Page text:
Monday, September 28, 2009

Lap dancing and Wall Street pay

Lap dancers receive performance-related pay. Miserly and overenthusiastic customers aside, they get £20 a lap dance and £200 a half-hour of what I will call “dedicated time”. The more beautiful, charming and determined the dancer, the more lap dances and “time” she will sell, and the more she will earn. By allowing a woman with these qualities to work in his club, (the owner) puts her in the way of potentially large cashflows.

The same goes for investment bankers. Their roles vary, of course, but they can all earn bonuses for their performance. A foreign currency trader, for example, typically is paid a bonus equal to about 15 per cent of the revenue he generates for the bank. The leader of a mergers and acquisition team will make some percentage of the bank’s fee for a successful deal, which can be astronomical. By giving someone a job at an investment bank, its owners are putting him in the way of potentially large cashflows.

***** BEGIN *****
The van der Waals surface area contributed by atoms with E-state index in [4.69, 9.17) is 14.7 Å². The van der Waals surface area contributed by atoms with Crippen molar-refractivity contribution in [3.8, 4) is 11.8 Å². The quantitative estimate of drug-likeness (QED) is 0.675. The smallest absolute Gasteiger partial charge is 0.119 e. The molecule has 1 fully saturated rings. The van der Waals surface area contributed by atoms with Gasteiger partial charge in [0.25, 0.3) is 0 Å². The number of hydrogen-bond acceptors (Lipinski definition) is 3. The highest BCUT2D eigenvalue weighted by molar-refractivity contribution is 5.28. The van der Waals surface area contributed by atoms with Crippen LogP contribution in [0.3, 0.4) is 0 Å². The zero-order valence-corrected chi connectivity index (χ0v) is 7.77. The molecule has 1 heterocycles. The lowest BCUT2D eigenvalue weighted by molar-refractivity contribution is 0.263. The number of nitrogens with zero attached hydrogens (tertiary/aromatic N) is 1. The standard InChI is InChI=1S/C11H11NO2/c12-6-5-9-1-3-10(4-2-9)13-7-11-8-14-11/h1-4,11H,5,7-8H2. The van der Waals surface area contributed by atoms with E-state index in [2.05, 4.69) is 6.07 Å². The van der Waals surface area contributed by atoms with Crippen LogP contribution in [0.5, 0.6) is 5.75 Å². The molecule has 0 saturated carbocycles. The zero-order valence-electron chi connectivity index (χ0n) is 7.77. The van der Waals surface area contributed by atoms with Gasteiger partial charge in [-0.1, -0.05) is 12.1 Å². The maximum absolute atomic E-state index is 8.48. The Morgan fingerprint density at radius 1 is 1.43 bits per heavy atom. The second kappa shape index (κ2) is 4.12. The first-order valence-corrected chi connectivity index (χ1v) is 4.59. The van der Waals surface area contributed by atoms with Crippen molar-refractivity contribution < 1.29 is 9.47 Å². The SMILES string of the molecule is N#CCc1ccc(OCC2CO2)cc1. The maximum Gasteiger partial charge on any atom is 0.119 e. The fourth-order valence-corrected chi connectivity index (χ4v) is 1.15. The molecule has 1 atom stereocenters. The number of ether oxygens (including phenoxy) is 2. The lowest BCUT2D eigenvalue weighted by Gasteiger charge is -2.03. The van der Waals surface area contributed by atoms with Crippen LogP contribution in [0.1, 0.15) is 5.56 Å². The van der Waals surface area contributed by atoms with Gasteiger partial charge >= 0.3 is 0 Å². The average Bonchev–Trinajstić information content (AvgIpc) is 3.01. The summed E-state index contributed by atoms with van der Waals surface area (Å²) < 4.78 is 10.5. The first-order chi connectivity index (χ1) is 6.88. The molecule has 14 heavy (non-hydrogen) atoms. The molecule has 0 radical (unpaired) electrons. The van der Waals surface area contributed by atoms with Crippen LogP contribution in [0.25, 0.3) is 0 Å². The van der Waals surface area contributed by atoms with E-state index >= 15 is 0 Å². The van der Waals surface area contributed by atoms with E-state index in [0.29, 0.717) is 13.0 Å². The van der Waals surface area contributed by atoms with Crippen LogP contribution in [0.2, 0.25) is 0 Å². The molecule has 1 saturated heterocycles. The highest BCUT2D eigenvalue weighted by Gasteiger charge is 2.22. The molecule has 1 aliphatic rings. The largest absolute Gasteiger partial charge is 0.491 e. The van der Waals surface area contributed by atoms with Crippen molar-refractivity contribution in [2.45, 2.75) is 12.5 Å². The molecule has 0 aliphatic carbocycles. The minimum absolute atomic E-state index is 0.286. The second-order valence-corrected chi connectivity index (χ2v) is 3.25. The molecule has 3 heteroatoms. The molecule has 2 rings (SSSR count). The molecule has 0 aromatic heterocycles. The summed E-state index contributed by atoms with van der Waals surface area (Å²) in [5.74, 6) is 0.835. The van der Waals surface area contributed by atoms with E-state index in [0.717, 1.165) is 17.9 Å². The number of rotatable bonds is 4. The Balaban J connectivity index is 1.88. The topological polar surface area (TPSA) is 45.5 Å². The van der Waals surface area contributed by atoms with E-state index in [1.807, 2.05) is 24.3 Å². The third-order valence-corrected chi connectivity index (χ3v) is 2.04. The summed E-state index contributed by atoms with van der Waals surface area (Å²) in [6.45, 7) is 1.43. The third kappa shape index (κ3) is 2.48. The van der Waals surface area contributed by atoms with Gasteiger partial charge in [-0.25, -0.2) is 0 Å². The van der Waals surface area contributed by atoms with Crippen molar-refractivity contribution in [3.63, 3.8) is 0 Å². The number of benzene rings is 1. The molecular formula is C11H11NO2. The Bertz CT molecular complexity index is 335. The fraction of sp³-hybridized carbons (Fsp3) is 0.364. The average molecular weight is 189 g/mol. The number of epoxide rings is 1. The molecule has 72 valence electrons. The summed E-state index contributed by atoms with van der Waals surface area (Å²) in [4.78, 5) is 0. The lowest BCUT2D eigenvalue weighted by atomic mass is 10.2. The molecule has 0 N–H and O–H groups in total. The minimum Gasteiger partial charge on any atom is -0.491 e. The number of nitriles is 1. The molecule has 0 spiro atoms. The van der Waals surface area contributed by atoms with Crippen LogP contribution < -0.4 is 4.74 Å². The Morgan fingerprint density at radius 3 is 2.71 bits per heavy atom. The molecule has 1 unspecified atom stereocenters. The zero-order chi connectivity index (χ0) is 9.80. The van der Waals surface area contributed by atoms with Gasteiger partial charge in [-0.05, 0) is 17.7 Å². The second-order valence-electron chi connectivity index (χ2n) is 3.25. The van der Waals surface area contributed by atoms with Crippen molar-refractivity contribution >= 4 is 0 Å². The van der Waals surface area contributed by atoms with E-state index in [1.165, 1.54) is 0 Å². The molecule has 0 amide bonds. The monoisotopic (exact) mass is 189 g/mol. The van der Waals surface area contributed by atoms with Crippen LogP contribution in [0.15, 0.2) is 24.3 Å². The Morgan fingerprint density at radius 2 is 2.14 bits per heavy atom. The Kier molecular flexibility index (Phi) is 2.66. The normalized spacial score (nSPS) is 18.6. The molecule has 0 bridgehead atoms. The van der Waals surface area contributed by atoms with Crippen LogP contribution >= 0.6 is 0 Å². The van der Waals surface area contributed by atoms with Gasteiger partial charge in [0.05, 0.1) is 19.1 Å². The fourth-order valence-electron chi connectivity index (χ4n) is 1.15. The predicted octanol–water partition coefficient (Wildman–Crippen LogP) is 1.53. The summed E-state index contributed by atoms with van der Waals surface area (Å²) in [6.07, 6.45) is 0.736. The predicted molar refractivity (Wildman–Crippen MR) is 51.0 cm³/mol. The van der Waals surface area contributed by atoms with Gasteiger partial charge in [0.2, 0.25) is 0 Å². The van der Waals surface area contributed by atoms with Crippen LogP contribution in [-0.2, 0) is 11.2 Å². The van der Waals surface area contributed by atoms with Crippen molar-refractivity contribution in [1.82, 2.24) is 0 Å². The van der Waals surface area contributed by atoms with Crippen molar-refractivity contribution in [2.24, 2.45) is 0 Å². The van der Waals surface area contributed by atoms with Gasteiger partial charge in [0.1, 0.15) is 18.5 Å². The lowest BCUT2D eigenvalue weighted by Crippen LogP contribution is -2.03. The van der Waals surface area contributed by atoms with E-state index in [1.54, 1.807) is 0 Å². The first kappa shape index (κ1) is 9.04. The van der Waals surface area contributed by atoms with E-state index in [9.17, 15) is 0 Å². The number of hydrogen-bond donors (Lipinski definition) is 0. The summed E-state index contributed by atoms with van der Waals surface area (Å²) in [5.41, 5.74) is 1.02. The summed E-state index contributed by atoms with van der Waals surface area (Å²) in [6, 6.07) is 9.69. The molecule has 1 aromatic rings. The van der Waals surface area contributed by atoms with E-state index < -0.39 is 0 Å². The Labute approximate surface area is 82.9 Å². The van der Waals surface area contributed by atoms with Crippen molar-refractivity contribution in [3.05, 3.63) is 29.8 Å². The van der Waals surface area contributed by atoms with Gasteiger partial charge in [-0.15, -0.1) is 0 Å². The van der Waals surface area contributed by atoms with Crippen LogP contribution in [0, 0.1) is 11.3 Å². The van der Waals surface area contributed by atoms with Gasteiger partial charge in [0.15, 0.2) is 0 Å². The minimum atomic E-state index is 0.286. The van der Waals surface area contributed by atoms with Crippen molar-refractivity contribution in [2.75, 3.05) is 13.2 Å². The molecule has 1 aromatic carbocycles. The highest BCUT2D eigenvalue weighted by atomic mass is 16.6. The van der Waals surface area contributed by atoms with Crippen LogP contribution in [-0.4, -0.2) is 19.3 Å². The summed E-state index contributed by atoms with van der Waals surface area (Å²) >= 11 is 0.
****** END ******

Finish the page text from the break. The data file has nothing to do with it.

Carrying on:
But here is one of the many differences between lap dancers and bankers: whereas (the owner) makes his lap dancers pay for the privilege of being put in the way of their bonuses, with a “house fee” of about £100 a night, investment bankers are actually paid to have the chance of earning bonuses in the millions, with base salaries ranging from roughly £50,000 to £200,000.

This is silly. Investment bankers, like lap dancers, should have to pay to go to work. This would settle the issue with which Messrs Brown, Sarkozy and Obama have been struggling, by ensuring that bankers are paid just the right amount and not a penny more (or less).

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